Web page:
Qual Health Res. Sale JE. How to assess rigour…or not in qualitative papers. Meyrick J. What is good qualitative research? J Health Psychol. Quality in qualitative research. Med J Aust. Waterman AS. The humanistic psychology-positive psychology divide: Contrasts in philosophical foundations.

Am Psychol. Finfgeld-Connett D. Generalizability and transferability of meta-synthesis research findings. J Adv Nurs. Adm Policy Ment Health. Coyne IT. Sampling in qualitative research. Purposeful and theoretical sampling; merging or clear boundaries? Becker PH.

Reliability vs validity: what’s the difference?

In general practice, qualitative research contributes as significantly as quantitative research, in particular regarding psycho-social aspects of patient-care, health services provision, policy setting, and health administrations. In contrast to quantitative research, qualitative research as a whole has been constantly critiqued, if not disparaged, by the lack of consensus for assessing its quality and robustness. This article illustrates with five published studies how qualitative research can impact and reshape the discipline of primary care, spiraling out from clinic-based health screening to community-based disease monitoring, evaluation of out-of-hours triage services to provincial psychiatric care pathways model and finally, national legislation of core measures for children's healthcare insurance. Fundamental concepts of validity, reliability, and generalizability as applicable to qualitative research are then addressed with an update on the current views and controversies. The essence of qualitative research is to make sense of and recognize patterns among words in order to build up a meaningful picture without compromising its richness and dimensionality. Unlike quantitative research which deals primarily with numerical data and their statistical interpretations under a reductionist, logical and strictly objective paradigm, qualitative research handles nonnumerical information and their phenomenological interpretation, which inextricably tie in with human senses and subjectivity.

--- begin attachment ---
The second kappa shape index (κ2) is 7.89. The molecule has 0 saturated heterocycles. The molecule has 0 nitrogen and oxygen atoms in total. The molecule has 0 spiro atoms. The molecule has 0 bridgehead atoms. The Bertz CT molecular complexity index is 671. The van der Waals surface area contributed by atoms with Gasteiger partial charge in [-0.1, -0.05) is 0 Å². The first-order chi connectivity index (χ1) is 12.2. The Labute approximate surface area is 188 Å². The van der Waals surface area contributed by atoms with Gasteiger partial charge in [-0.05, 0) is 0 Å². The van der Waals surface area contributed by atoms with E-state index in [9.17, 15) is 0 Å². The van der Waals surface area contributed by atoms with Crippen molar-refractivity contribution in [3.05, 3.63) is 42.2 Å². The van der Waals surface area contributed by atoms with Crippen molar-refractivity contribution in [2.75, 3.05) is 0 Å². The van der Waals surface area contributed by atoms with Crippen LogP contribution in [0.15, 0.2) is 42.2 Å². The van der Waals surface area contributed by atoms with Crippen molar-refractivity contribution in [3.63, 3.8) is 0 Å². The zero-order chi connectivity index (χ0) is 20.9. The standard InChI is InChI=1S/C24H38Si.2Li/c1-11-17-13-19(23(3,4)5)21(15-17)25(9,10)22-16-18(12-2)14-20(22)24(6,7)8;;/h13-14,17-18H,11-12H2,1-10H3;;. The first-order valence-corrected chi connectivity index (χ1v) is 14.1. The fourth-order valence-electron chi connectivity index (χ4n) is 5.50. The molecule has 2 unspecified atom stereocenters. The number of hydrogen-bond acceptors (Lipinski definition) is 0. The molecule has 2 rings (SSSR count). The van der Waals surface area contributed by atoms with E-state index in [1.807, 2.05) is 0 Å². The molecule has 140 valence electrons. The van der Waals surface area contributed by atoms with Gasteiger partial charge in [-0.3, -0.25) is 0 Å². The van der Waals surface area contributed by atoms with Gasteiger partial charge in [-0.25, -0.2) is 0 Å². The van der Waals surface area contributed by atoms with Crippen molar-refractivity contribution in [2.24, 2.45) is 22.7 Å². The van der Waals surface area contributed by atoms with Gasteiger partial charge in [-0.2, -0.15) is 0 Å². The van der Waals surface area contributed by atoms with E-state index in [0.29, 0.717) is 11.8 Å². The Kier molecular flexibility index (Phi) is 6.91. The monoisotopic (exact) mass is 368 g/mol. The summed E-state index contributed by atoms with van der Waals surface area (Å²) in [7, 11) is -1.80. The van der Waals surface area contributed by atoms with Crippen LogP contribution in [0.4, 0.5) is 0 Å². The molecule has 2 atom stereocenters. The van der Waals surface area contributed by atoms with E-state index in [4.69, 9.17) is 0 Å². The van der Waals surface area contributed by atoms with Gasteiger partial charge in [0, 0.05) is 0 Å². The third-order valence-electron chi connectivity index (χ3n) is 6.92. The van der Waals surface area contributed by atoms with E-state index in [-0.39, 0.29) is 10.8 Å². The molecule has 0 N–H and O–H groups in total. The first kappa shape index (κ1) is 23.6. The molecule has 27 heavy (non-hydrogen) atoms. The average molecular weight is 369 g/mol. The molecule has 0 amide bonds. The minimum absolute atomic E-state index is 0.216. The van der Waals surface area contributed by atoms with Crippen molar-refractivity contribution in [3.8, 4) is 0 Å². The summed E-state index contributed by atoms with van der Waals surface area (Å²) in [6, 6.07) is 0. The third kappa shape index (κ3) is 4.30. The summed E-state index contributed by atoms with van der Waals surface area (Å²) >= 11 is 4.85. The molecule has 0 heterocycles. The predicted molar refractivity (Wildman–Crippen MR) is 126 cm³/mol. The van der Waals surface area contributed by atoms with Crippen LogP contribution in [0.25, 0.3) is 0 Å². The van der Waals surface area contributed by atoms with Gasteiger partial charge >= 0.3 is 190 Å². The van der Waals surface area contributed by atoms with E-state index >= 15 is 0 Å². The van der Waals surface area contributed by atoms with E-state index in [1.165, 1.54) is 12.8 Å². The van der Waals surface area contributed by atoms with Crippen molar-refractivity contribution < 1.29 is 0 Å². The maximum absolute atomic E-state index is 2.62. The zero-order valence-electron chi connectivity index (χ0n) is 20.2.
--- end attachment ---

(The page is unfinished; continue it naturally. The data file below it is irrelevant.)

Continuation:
PDF | This paper discussed how the applying of Rasch Model in validity and reliability of research instruments. Three sets of research.


validity and reliability in research pdf

Published on July 3, by Fiona Middleton. Revised on June 26, Reliability and validity are concepts used to evaluate the quality of research.